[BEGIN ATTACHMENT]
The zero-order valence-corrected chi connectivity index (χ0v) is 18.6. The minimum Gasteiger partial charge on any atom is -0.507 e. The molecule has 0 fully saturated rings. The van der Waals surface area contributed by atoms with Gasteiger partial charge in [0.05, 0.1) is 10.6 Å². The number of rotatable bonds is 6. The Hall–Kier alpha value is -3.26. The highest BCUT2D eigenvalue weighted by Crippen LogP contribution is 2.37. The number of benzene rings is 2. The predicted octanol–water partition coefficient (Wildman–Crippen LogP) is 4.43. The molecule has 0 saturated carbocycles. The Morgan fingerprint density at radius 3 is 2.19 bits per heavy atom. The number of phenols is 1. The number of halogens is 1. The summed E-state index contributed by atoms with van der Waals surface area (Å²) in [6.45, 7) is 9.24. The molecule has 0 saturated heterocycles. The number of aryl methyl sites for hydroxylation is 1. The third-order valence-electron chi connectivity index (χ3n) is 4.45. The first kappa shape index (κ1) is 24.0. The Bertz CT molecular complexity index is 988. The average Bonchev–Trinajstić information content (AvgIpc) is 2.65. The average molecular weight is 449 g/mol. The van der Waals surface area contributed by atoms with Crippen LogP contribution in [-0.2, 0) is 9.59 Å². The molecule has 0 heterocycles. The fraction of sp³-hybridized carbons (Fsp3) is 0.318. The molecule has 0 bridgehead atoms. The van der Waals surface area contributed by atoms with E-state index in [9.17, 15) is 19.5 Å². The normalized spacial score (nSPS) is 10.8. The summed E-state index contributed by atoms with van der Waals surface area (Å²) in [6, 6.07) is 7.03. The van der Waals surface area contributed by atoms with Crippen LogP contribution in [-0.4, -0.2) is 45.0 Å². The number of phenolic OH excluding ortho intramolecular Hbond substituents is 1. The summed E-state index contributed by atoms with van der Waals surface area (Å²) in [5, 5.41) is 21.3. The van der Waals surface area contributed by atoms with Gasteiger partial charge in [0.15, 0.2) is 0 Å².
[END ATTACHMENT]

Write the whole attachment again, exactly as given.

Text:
The zero-order valence-corrected chi connectivity index (χ0v) is 18.6. The minimum Gasteiger partial charge on any atom is -0.507 e. The molecule has 0 fully saturated rings. The van der Waals surface area contributed by atoms with Gasteiger partial charge in [0.05, 0.1) is 10.6 Å². The number of rotatable bonds is 6. The Hall–Kier alpha value is -3.26. The highest BCUT2D eigenvalue weighted by Crippen LogP contribution is 2.37. The number of benzene rings is 2. The predicted octanol–water partition coefficient (Wildman–Crippen LogP) is 4.43. The molecule has 0 saturated carbocycles. The Morgan fingerprint density at radius 3 is 2.19 bits per heavy atom. The number of phenols is 1. The number of halogens is 1. The summed E-state index contributed by atoms with van der Waals surface area (Å²) in [6.45, 7) is 9.24. The molecule has 0 saturated heterocycles. The number of aryl methyl sites for hydroxylation is 1. The third-order valence-electron chi connectivity index (χ3n) is 4.45. The first kappa shape index (κ1) is 24.0. The Bertz CT molecular complexity index is 988. The average Bonchev–Trinajstić information content (AvgIpc) is 2.65. The average molecular weight is 449 g/mol. The van der Waals surface area contributed by atoms with Crippen LogP contribution in [-0.2, 0) is 9.59 Å². The molecule has 0 heterocycles. The fraction of sp³-hybridized carbons (Fsp3) is 0.318. The molecule has 0 bridgehead atoms. The van der Waals surface area contributed by atoms with E-state index in [9.17, 15) is 19.5 Å². The normalized spacial score (nSPS) is 10.8. The summed E-state index contributed by atoms with van der Waals surface area (Å²) in [6, 6.07) is 7.03. The van der Waals surface area contributed by atoms with Crippen LogP contribution in [-0.4, -0.2) is 45.0 Å². The number of phenolic OH excluding ortho intramolecular Hbond substituents is 1. The summed E-state index contributed by atoms with van der Waals surface area (Å²) in [5, 5.41) is 21.3. The van der Waals surface area contributed by atoms with Gasteiger partial charge in [0.15, 0.2) is 0 Å².